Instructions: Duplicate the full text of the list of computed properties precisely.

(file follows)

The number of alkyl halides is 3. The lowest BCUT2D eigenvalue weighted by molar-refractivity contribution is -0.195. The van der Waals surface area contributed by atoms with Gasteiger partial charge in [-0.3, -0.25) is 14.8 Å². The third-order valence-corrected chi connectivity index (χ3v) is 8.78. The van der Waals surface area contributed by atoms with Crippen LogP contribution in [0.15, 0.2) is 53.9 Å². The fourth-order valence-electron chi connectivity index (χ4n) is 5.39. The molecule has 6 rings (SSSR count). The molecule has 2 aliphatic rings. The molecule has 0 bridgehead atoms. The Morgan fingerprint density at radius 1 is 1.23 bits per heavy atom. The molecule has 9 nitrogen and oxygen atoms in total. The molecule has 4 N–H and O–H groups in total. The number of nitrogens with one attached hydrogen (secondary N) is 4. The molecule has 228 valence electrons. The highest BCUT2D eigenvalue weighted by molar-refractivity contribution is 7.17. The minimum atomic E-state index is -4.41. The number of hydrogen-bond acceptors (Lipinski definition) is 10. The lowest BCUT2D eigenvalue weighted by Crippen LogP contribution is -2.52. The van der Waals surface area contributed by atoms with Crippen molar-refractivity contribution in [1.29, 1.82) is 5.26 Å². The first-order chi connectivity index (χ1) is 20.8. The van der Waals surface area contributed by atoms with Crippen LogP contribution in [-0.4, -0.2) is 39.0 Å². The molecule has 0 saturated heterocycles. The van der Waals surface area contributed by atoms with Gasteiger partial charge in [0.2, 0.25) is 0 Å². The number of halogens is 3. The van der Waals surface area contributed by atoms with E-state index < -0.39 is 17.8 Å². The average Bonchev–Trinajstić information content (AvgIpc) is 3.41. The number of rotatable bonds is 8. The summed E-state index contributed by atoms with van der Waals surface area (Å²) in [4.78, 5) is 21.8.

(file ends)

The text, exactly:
The number of alkyl halides is 3. The lowest BCUT2D eigenvalue weighted by molar-refractivity contribution is -0.195. The van der Waals surface area contributed by atoms with Gasteiger partial charge in [-0.3, -0.25) is 14.8 Å². The third-order valence-corrected chi connectivity index (χ3v) is 8.78. The van der Waals surface area contributed by atoms with Crippen LogP contribution in [0.15, 0.2) is 53.9 Å². The fourth-order valence-electron chi connectivity index (χ4n) is 5.39. The molecule has 6 rings (SSSR count). The molecule has 2 aliphatic rings. The molecule has 0 bridgehead atoms. The Morgan fingerprint density at radius 1 is 1.23 bits per heavy atom. The molecule has 9 nitrogen and oxygen atoms in total. The molecule has 4 N–H and O–H groups in total. The number of nitrogens with one attached hydrogen (secondary N) is 4. The molecule has 228 valence electrons. The highest BCUT2D eigenvalue weighted by molar-refractivity contribution is 7.17. The minimum atomic E-state index is -4.41. The number of hydrogen-bond acceptors (Lipinski definition) is 10. The lowest BCUT2D eigenvalue weighted by Crippen LogP contribution is -2.52. The van der Waals surface area contributed by atoms with Crippen molar-refractivity contribution in [1.29, 1.82) is 5.26 Å². The first-order chi connectivity index (χ1) is 20.8. The van der Waals surface area contributed by atoms with Crippen LogP contribution in [-0.4, -0.2) is 39.0 Å². The molecule has 0 saturated heterocycles. The van der Waals surface area contributed by atoms with Gasteiger partial charge in [0.2, 0.25) is 0 Å². The number of halogens is 3. The van der Waals surface area contributed by atoms with E-state index < -0.39 is 17.8 Å². The average Bonchev–Trinajstić information content (AvgIpc) is 3.41. The number of rotatable bonds is 8. The summed E-state index contributed by atoms with van der Waals surface area (Å²) in [4.78, 5) is 21.8.